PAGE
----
Energy from the wind
ENERGY FROM THE WIND
Windmills have been used for many centuries for pumping water and milling grain. The discovery of the internal combustion engine and the development of electrical grids caused many windmills to disappear in the early part of this century. However, in recent years there has been a revival of interest in wind energy and attempts are underway all over the world to introduce cost-effective wind energy conversion systems for this renewable and environmentally benign energy source.
In developing countries, wind power can play a useful role for water supply and irrigation (windpumps) and electrical generation (wind generators). These two variants of windmill technology are discussed in separate technical briefs. This brief gives a general overview of the resource and of the technology of extracting energy from the wind.
Please be aware that most of the text below is biased to small, uncontrolled windturbines. The modern, larger types for grid connected electricity generation, work with the same physical laws, but are electronically controlled to work at optimal operating paramters all the time.
 Energy availability in the wind
The power in the wind is proportional to the cube of wind velocity. The general formula for wind power is:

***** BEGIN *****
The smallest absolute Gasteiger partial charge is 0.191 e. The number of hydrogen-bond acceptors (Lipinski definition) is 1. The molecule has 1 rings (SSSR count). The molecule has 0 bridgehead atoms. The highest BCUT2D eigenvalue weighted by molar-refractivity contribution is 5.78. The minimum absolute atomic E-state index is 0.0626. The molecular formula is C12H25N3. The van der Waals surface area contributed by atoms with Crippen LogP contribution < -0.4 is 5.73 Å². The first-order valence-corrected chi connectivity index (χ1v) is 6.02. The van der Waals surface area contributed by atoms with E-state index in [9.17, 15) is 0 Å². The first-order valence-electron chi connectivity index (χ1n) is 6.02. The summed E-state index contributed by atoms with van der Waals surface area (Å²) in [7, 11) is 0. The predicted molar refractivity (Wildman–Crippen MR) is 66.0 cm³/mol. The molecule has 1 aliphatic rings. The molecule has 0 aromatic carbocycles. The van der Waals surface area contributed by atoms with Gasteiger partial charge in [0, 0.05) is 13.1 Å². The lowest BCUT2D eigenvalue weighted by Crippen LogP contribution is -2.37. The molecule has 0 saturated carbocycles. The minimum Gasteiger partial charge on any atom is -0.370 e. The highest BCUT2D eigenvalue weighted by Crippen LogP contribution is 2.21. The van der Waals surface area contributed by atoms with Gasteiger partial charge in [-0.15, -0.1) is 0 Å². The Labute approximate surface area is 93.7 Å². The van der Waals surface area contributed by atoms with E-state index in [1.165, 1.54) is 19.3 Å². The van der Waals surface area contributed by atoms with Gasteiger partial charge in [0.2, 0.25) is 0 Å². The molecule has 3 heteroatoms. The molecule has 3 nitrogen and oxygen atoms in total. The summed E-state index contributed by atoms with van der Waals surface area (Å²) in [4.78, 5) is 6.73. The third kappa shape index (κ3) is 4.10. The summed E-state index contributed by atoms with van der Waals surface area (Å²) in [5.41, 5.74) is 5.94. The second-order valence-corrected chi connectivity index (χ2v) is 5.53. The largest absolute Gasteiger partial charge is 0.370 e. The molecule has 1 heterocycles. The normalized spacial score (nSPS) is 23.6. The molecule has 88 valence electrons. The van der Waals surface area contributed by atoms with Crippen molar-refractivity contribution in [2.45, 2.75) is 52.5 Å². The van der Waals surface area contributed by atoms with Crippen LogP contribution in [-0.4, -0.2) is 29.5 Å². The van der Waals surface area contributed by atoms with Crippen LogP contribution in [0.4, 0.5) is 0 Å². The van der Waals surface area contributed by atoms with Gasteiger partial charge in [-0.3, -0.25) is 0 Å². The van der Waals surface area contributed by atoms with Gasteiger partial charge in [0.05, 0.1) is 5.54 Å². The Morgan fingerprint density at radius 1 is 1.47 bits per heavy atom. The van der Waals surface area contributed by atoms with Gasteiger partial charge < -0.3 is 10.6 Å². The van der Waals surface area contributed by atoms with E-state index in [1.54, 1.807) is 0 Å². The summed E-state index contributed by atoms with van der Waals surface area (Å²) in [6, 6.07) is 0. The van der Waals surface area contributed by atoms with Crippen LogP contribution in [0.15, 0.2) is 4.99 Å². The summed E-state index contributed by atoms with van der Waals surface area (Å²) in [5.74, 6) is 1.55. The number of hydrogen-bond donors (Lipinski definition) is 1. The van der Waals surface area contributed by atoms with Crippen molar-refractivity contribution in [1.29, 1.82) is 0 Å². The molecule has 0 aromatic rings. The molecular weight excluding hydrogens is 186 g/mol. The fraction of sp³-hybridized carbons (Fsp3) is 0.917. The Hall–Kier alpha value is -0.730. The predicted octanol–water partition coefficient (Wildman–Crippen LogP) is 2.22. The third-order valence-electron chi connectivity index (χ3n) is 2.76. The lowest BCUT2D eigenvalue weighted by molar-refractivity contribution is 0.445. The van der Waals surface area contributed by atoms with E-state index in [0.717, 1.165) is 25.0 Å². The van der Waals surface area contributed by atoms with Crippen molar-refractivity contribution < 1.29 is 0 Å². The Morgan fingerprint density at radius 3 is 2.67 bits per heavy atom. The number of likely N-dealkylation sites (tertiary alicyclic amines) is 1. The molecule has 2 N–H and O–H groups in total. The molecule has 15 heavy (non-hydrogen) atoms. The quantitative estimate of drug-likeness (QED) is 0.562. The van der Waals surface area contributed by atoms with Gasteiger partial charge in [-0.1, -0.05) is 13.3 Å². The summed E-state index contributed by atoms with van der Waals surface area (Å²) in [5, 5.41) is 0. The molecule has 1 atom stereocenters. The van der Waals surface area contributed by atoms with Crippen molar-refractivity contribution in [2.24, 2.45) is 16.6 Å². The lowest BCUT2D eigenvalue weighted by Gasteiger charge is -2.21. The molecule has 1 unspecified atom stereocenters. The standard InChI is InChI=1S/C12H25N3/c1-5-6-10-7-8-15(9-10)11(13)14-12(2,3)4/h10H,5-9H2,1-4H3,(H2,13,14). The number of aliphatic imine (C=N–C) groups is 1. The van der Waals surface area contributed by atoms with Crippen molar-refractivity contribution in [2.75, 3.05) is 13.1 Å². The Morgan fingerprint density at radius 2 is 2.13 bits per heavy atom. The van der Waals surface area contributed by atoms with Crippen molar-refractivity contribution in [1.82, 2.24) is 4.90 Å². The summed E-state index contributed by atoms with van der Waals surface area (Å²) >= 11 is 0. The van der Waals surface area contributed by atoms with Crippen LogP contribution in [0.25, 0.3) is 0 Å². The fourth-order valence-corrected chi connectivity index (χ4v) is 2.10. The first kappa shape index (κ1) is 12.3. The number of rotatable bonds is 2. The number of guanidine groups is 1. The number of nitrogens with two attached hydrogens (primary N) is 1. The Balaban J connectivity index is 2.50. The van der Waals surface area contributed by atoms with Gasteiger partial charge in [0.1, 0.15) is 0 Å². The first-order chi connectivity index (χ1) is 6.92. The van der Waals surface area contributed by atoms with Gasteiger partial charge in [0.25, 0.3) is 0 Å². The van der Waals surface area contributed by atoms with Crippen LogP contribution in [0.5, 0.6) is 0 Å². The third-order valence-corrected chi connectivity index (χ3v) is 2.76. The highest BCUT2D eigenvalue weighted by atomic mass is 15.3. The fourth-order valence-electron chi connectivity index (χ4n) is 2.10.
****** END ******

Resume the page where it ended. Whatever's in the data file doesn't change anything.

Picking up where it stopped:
If the velocity (v) is in m/s, then at sea level (where the density of air is 1.2 kg/m3) the power density of the wind is:
This means that the power density in the wind will range from 10W/m² at 2.5m/s (a light breeze) to 41,000W/m² at 40m/s (a hurricane). This variability of the wind power resource strongly influences virtually all aspects of wind energy conversion systems design, construction, siting, use and economy.
For large, modern windturbines this means that they have a cut-in wind speed of 2,5 to 4 m/sec and are switched off only at the highest possible windspeeds. They are designed to reach the rated max powerrating of the generator at a specific windspeed, often at 6 to 7 m/sec. In times that there is more wind, the turbine controller changes the blade pitch to a less optimal angle, and thus controlls the power output of the turbine at the max power rating of the generator.
 The wind resource
Unfortunately, the general availability and reliability of windspeed data is extremely poor in many regions of the world. Large areas of the world appear to have mean annual windspeeds below 3m/s, and are unsuitable for wind power systems, and almost equally large areas have windspeeds in the intermediate range (3-4.5m/s) where wind power may or may not be an attractive option. In addition, significant land areas have mean annual windspeeds exceeding 4.5m/s where wind power would most certainly be economically competitive. For Europe this is the part between Spain, Poland, Norway, Iceland and Ireland
 Principles of wind energy conversion